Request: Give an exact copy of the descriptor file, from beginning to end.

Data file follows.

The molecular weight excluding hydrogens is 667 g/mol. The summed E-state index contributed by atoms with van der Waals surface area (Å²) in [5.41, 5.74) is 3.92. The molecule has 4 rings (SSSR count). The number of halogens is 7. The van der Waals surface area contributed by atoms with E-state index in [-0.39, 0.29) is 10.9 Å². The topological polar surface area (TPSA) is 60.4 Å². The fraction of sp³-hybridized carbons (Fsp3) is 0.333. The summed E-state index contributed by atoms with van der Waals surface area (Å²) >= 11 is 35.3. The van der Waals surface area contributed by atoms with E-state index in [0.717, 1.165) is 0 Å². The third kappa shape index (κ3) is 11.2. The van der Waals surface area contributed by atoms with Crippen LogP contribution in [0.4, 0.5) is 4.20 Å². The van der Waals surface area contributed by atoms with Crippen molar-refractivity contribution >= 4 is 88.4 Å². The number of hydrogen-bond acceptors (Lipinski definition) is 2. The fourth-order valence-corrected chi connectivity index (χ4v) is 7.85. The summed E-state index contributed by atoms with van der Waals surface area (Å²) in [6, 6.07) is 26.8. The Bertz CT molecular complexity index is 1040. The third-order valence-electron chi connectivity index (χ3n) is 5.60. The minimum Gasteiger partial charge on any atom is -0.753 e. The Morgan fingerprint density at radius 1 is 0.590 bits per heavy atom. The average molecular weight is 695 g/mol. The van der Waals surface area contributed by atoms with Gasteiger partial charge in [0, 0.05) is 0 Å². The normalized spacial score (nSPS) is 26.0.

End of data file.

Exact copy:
The molecular weight excluding hydrogens is 667 g/mol. The summed E-state index contributed by atoms with van der Waals surface area (Å²) in [5.41, 5.74) is 3.92. The molecule has 4 rings (SSSR count). The number of halogens is 7. The van der Waals surface area contributed by atoms with E-state index in [-0.39, 0.29) is 10.9 Å². The topological polar surface area (TPSA) is 60.4 Å². The fraction of sp³-hybridized carbons (Fsp3) is 0.333. The summed E-state index contributed by atoms with van der Waals surface area (Å²) >= 11 is 35.3. The van der Waals surface area contributed by atoms with E-state index in [0.717, 1.165) is 0 Å². The third kappa shape index (κ3) is 11.2. The van der Waals surface area contributed by atoms with Crippen LogP contribution in [0.4, 0.5) is 4.20 Å². The van der Waals surface area contributed by atoms with Crippen molar-refractivity contribution >= 4 is 88.4 Å². The number of hydrogen-bond acceptors (Lipinski definition) is 2. The fourth-order valence-corrected chi connectivity index (χ4v) is 7.85. The summed E-state index contributed by atoms with van der Waals surface area (Å²) in [6, 6.07) is 26.8. The Bertz CT molecular complexity index is 1040. The third-order valence-electron chi connectivity index (χ3n) is 5.60. The minimum Gasteiger partial charge on any atom is -0.753 e. The Morgan fingerprint density at radius 1 is 0.590 bits per heavy atom. The average molecular weight is 695 g/mol. The van der Waals surface area contributed by atoms with Gasteiger partial charge in [0, 0.05) is 0 Å². The normalized spacial score (nSPS) is 26.0.